Speech by UNAIDS at the meeting on “Strengthening the partnership between social organizations and community–based organizations and the national HIV response”

His Excellency Deputy Prime Minister Vu Duc Dam,
His Excellency VUSTA President Dang Vu Minh,
Colleagues and friends,

Good morning:

I am very happy to be with you, the civil society partners working in the HIV response in Viet Nam.

Today we will be discussing how we can further strengthen the partnership between community-based organizations and the national response, toward our common goal of ending the AIDS epidemic by 2030.

Last November, the Fast-Track approach toward ending AIDS was introduced. We knew then that the global partners, as well as the high burden countries including Viet Nam, support this approach. Earlier this year, the United Nations General Assembly High Level Meeting on Ending AIDS officially adopted this bold approach.

The resulting Political Declaration provides a global mandate to achieve time-bound Fast-Track targets to end AIDS. These targets include a commitment to expand community-led service delivery to cover at least 30% of all HIV service delivery by 2030.

Before discussing how Viet Nam can achieve that target, let’s review some progress Viet Nam has made with the help of community-based organizations.

Today in Viet Nam, 80% of people living with HIV have been diagnosed and know their HIV status. Among them, more than one half are receiving treatment. And nearly two thirds of all people on treatment have achieved viral suppression.

These are truly impressive gains. And without the wide networks of community-based organizations on the ground, innovative approaches to HIV testing could not have been successfully rolled out. And without the critical peer-to-peer support, the continuum of care, from testing to enrolment in treatment to adherence, could not have been sustained.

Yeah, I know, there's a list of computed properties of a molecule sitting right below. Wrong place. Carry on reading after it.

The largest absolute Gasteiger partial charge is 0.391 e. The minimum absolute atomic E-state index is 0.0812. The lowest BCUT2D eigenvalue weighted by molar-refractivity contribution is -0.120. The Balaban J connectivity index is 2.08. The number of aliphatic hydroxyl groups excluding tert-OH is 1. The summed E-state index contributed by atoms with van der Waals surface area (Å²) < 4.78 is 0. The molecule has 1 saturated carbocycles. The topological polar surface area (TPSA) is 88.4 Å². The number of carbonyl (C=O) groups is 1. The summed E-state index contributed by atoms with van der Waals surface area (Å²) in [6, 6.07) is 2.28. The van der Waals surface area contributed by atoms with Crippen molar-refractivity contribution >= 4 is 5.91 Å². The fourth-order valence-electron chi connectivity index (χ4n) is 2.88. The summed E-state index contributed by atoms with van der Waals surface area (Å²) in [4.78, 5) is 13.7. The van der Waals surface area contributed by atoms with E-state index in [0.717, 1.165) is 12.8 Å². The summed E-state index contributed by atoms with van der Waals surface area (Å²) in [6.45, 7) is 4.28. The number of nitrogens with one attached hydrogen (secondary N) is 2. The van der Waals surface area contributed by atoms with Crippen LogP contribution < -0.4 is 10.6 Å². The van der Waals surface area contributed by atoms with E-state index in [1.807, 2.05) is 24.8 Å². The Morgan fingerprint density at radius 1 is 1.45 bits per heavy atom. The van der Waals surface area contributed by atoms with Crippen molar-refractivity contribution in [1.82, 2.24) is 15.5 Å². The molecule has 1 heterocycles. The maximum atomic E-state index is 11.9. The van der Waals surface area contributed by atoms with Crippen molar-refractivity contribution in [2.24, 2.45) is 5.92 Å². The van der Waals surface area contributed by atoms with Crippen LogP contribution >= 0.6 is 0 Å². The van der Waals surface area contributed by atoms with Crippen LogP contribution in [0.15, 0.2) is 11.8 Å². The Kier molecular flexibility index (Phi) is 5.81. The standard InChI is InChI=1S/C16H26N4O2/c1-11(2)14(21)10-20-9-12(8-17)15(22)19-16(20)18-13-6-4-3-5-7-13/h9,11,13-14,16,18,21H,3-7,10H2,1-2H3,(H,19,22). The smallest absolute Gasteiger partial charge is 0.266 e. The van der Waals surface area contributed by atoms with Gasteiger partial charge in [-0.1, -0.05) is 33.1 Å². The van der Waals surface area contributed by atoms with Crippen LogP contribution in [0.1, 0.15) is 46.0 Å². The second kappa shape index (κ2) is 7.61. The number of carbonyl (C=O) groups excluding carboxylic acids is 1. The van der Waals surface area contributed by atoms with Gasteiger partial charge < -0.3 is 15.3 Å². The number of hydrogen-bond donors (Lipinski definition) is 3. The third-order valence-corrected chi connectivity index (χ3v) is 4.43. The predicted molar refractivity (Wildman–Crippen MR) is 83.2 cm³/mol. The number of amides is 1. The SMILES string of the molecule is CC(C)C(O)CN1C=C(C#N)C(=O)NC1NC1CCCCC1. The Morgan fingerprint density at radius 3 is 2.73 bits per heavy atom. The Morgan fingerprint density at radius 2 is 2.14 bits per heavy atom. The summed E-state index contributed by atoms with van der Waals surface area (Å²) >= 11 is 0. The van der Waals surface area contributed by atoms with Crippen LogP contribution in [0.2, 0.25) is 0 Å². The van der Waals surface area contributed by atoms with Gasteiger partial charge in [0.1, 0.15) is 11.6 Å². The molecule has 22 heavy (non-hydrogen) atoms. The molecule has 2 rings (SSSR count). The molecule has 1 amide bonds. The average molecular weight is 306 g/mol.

I urge you to continue your work on scaling up HIV testing and treatment. This is critical for Viet Nam to achieve the 90-90-90 targets, as part of the Fast-Track efforts.

Adopting the Fast-Track approach also means accelerating HIV prevention. Let me emphasize here the importance of your work on prevention. People who inject drugs, sex workers, men who have sex with men and transgender people are especially vulnerable to HIV, yet they are often hard to reach. We have to make sure that they can access high quality needles and syringes, condoms and lubricant, methadone and other prevention services.

The most vulnerable people to HIV are often highly stigmatized. Evidence shows that stigma and discrimination against people living with HIV and people at higher risk of HIV remains a major barrier to service uptake. Stigma and discrimination also compromises the quality of HIV service provision. I encourage you to focus more on mobilizing affected communities, as well as the wider society, to reduce stigma and discrimination. This will be vital for ending AIDS.

Colleagues and friends,

The HIV funding environment is changing fast. The national response must embrace greater community participation, and in a more sustainable way. This can be done through creating a favourable legal framework that enables everyone to organize themselves and operate without undue interference.

Ladies and Gentlemen, Colleagues and friends,

As we commemorate World AIDS Day today, let us remember all those who have already lost their fight with AIDS. But today, let us also open our hearts and show our support to people living with HIV, and people at higher risk of HIV!

As Deputy Prime Minister Vu Duc Dam, has urged us all, “Let us join hands to achieve the 90-90-90 targets, with 100-100-100 commitment and even more!”

Xin cam on va chuc suc khoe!


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